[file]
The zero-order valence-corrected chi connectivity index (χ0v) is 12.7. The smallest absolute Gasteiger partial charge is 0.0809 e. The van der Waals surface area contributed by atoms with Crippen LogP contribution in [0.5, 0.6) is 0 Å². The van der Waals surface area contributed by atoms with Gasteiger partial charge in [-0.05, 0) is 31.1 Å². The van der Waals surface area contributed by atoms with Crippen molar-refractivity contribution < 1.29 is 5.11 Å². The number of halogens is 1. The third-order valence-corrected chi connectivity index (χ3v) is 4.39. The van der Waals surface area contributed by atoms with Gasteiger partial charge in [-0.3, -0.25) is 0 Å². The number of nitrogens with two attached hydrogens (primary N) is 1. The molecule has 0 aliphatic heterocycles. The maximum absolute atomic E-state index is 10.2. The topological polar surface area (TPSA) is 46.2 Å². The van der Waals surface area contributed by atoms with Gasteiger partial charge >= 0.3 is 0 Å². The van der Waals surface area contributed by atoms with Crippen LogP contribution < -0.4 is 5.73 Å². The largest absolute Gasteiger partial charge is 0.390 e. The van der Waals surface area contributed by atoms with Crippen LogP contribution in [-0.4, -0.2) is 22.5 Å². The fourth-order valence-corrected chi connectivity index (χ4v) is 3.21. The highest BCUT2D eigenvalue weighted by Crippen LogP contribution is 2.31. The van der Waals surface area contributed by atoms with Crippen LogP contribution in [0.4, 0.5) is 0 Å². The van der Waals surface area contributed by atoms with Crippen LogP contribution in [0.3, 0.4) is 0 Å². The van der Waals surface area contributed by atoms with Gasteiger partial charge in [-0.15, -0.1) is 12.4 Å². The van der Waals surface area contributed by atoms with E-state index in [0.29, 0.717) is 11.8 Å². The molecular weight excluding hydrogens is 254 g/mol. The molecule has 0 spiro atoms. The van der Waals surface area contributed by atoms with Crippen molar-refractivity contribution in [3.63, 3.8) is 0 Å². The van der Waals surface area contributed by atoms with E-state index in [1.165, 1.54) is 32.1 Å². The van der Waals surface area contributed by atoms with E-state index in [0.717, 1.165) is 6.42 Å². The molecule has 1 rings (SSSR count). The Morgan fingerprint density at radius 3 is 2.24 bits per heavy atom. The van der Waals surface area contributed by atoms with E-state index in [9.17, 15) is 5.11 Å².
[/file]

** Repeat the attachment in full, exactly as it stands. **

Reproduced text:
The zero-order valence-corrected chi connectivity index (χ0v) is 12.7. The smallest absolute Gasteiger partial charge is 0.0809 e. The van der Waals surface area contributed by atoms with Crippen LogP contribution in [0.5, 0.6) is 0 Å². The van der Waals surface area contributed by atoms with Gasteiger partial charge in [-0.05, 0) is 31.1 Å². The van der Waals surface area contributed by atoms with Crippen molar-refractivity contribution < 1.29 is 5.11 Å². The number of halogens is 1. The third-order valence-corrected chi connectivity index (χ3v) is 4.39. The van der Waals surface area contributed by atoms with Gasteiger partial charge in [-0.3, -0.25) is 0 Å². The number of nitrogens with two attached hydrogens (primary N) is 1. The molecule has 0 aliphatic heterocycles. The maximum absolute atomic E-state index is 10.2. The topological polar surface area (TPSA) is 46.2 Å². The van der Waals surface area contributed by atoms with Gasteiger partial charge >= 0.3 is 0 Å². The van der Waals surface area contributed by atoms with Crippen LogP contribution < -0.4 is 5.73 Å². The largest absolute Gasteiger partial charge is 0.390 e. The van der Waals surface area contributed by atoms with Crippen LogP contribution in [-0.4, -0.2) is 22.5 Å². The fourth-order valence-corrected chi connectivity index (χ4v) is 3.21. The highest BCUT2D eigenvalue weighted by Crippen LogP contribution is 2.31. The van der Waals surface area contributed by atoms with Crippen LogP contribution in [0.4, 0.5) is 0 Å². The van der Waals surface area contributed by atoms with Crippen LogP contribution in [0.3, 0.4) is 0 Å². The van der Waals surface area contributed by atoms with Gasteiger partial charge in [-0.15, -0.1) is 12.4 Å². The van der Waals surface area contributed by atoms with E-state index in [0.29, 0.717) is 11.8 Å². The molecular weight excluding hydrogens is 254 g/mol. The molecule has 0 spiro atoms. The van der Waals surface area contributed by atoms with Crippen molar-refractivity contribution in [3.63, 3.8) is 0 Å². The van der Waals surface area contributed by atoms with E-state index in [1.165, 1.54) is 32.1 Å². The van der Waals surface area contributed by atoms with E-state index in [0.717, 1.165) is 6.42 Å². The molecule has 1 rings (SSSR count). The Morgan fingerprint density at radius 3 is 2.24 bits per heavy atom. The van der Waals surface area contributed by atoms with E-state index in [9.17, 15) is 5.11 Å².